Powerball Raises Jackpot To A Whopping $700 Million With Very Low Odds
Millions of Americans are hoping that Lady Luck will favor them in today’s Powerball Jackpot which at $700 million is the second largest jackpot ever launched by Powerball.
The jackpot has been raised to $700 million this week from last week’s price pool of $535 million since there were no winning tickets last week. The massive amount to be won is the second largest Powerball Jackpot ever, after the $1.56 billion Powerball jackpot of January 2016. The winner of the jackpot has the option of receiving the $700 million in annual installments that will be spread out over the next 29 years or walking away with a one-time payment of $443.4 million.
“More tickets are expected to be sold in the four-day period leading up to Wednesday night’s drawing,” said Multi-State Lottery Association spokeswoman Anna Domoto.
The odds of winning the lottery are very low
The chances of a win by a single person were 1 in 175 million just two years ago. However, the Multi-State Lottery Association now claims that the chances of winning the Powerball lottery are 1 in 292.2 million. These odds are very low and might seem very discouraging but a win would be life-changing and most Americans are willing to try out their luck. The organization also noted that the odds of winning to don’t change even if the size of the jackpot changes.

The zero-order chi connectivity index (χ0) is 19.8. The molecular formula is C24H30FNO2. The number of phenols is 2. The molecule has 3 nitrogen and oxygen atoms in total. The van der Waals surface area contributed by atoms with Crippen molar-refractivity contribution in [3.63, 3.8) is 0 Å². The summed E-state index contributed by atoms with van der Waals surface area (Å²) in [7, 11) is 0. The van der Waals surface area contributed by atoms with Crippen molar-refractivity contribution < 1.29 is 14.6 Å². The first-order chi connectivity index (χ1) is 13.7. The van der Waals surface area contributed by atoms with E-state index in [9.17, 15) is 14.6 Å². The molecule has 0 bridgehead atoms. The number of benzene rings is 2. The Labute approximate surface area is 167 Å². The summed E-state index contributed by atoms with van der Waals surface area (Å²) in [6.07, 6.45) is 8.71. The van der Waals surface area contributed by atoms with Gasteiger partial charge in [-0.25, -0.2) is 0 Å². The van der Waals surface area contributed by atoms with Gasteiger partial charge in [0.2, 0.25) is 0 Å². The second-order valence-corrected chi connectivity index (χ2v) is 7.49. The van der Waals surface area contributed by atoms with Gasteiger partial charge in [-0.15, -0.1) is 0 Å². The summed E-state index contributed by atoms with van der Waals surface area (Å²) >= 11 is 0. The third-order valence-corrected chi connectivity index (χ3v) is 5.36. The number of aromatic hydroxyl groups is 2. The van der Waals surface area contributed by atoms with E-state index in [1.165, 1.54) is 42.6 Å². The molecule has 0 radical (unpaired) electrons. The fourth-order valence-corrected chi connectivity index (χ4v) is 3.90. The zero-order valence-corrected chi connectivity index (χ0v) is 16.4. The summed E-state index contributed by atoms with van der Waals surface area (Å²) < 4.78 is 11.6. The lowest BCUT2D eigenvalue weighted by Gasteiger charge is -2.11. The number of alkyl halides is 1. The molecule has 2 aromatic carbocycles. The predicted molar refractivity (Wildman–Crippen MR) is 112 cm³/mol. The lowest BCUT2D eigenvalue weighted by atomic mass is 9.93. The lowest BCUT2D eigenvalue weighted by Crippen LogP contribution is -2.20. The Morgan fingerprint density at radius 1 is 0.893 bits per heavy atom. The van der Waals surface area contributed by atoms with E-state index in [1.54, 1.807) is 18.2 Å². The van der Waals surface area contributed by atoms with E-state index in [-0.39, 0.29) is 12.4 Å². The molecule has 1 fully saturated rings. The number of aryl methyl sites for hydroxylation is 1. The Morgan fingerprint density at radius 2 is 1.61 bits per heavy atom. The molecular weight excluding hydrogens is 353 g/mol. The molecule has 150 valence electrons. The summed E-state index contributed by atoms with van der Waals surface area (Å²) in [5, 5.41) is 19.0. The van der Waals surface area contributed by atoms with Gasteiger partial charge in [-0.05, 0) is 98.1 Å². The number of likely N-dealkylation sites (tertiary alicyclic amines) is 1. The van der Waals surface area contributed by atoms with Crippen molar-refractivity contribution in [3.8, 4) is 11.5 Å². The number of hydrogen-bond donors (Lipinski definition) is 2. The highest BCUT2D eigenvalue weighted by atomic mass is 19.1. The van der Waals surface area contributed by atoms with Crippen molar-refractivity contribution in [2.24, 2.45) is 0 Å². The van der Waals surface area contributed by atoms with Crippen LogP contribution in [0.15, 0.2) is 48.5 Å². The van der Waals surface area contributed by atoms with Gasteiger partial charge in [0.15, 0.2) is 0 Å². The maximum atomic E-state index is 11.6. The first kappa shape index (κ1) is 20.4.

The lower odds of winning came about in October 2015 after the organization increased the number of balls in the draw from 59 to 69. Players only need to pick 5 balls but the increased number of balls means the chances of the 5 being correct would be lower than previously were.
Despite the changes, the number of people buying the lottery tickets surprisingly went up but this was due to social media posts and media reports about the lottery. This is great for the lottery organization because it means more revenue for them. The North American Association of State and Provincial Lotteries revealed that the total national lottery ticket sales were worth more than $80 billion in 2016, meaning they made a killing compared to the lottery payout.